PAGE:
Stager vs Stater - What's the difference?

stager | stater |

As nouns the difference between stager and stater

is that stager is an actor on the stage while stater is a gold, silver or electrum coin of ancient greece or stater can be one who states.

Other Comparisons: What's the difference?




(en noun)
  • An actor on the stage.
  • One who stages a theatrical performance.
  • * 1994 , Richard Beadle, The Cambridge Companion to Medieval English Theatre (page 271)
  • Here the principal stagers of saints' plays appear to have been the civic authorities, and guilds or confreries, and the popularity of this type of drama owed much to the cult of saints
  • One who has long acted on the stage of life; a practitioner; a person of experience, or of skill derived from long experience.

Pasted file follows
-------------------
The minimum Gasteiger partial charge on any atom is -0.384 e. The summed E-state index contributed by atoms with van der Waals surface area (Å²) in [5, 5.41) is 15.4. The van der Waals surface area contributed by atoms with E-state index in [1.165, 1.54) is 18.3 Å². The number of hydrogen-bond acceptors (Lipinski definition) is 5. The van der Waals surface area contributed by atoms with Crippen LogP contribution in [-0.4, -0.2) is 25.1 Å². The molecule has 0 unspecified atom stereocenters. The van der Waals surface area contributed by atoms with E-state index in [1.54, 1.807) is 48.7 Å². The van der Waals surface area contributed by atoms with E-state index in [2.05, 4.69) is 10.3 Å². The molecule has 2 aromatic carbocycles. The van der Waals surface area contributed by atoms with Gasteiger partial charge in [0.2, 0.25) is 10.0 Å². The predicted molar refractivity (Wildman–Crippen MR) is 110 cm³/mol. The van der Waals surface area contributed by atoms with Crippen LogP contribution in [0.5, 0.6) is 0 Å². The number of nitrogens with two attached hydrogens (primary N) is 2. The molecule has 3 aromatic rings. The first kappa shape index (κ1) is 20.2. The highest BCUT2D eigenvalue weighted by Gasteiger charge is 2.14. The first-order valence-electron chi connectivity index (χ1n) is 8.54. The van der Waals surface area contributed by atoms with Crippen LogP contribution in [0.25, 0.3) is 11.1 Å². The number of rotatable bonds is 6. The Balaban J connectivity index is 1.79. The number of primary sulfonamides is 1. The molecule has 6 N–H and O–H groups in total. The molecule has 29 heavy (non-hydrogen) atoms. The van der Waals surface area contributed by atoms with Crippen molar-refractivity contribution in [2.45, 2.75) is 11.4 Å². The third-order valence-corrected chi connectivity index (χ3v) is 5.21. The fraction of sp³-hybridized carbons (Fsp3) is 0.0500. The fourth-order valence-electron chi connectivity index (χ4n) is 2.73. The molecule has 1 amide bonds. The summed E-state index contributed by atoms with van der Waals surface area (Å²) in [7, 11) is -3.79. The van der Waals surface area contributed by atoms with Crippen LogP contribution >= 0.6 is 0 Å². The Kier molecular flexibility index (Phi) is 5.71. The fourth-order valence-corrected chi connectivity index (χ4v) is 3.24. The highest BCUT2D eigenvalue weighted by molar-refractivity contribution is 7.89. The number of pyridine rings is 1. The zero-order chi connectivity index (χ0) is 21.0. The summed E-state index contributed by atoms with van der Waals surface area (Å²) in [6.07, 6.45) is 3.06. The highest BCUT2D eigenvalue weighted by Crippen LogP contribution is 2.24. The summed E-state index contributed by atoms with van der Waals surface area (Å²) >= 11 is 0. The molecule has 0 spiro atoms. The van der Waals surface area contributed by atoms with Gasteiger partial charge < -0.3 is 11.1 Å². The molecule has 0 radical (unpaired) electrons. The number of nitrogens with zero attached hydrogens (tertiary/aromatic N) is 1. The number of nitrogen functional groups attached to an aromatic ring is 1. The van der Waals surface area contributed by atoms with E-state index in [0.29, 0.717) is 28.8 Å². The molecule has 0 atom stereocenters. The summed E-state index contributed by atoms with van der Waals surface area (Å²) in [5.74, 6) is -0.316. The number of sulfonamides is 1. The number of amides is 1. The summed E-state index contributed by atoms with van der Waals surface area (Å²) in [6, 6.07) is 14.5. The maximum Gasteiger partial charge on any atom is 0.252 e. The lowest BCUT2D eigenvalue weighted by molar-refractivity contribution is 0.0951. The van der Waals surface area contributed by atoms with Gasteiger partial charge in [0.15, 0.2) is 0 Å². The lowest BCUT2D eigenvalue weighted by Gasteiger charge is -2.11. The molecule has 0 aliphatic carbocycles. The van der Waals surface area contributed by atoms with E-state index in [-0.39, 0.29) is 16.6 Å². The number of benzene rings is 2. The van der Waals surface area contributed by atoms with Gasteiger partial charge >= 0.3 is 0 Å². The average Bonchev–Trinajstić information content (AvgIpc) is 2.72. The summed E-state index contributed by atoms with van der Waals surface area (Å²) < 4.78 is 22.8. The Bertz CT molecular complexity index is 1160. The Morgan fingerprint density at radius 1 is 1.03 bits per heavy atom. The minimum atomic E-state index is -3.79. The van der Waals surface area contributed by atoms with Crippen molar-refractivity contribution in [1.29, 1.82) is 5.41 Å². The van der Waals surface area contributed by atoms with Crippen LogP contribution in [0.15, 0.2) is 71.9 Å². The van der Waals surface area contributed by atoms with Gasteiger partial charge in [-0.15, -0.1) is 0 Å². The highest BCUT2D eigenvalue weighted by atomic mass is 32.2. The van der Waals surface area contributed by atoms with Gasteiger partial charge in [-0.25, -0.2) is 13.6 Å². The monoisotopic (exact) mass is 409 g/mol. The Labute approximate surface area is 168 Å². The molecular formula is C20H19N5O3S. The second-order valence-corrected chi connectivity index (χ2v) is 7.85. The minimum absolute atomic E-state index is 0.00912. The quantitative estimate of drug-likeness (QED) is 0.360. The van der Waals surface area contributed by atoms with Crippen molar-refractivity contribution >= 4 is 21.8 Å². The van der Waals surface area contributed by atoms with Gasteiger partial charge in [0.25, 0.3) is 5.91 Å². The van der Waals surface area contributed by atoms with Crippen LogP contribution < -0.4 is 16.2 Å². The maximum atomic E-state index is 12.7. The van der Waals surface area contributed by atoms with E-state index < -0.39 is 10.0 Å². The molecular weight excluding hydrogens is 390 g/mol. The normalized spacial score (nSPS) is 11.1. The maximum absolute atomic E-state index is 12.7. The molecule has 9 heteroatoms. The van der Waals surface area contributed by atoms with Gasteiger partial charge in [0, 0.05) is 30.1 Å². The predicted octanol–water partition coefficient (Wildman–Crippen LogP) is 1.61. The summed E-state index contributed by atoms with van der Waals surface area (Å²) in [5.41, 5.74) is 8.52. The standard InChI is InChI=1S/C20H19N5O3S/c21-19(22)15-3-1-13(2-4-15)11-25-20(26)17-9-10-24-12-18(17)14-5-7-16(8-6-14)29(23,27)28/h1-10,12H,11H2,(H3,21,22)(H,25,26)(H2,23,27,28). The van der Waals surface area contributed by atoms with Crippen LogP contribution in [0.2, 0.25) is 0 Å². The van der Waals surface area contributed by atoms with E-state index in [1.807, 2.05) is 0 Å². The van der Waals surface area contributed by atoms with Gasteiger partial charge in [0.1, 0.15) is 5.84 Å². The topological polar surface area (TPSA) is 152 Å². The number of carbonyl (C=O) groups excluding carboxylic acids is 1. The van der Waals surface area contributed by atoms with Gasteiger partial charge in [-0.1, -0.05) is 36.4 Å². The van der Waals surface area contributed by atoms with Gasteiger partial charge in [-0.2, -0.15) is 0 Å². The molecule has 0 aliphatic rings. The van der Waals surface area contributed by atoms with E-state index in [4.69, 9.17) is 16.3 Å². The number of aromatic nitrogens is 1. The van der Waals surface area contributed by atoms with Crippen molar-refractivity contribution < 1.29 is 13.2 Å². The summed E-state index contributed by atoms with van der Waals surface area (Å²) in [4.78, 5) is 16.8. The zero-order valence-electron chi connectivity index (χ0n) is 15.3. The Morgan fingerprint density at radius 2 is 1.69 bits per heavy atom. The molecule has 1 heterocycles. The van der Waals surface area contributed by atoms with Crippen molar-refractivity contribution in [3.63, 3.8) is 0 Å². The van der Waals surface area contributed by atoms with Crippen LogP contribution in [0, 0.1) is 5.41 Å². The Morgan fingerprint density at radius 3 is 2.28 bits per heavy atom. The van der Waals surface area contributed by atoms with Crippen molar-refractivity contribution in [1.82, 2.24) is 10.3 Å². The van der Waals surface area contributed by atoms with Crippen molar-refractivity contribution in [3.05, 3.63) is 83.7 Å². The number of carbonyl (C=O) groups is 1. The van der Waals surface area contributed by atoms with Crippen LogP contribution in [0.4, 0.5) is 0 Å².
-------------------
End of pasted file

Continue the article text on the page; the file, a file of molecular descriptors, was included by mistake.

• A horse used in drawing a stage.
  • Anagrams




    Etymology 1

    From (etyl) .


    (wikipedia stater) (en noun)
  • A gold, silver or electrum coin of ancient Greece.
  • See also

    * trite * hekte

    Etymology 2



    (en noun)
  • One who states.
  • a stater of truths or opinions
  • A citizen of the United States of America who is a confirmed or lifelong resident of one single state.
  • Anagrams

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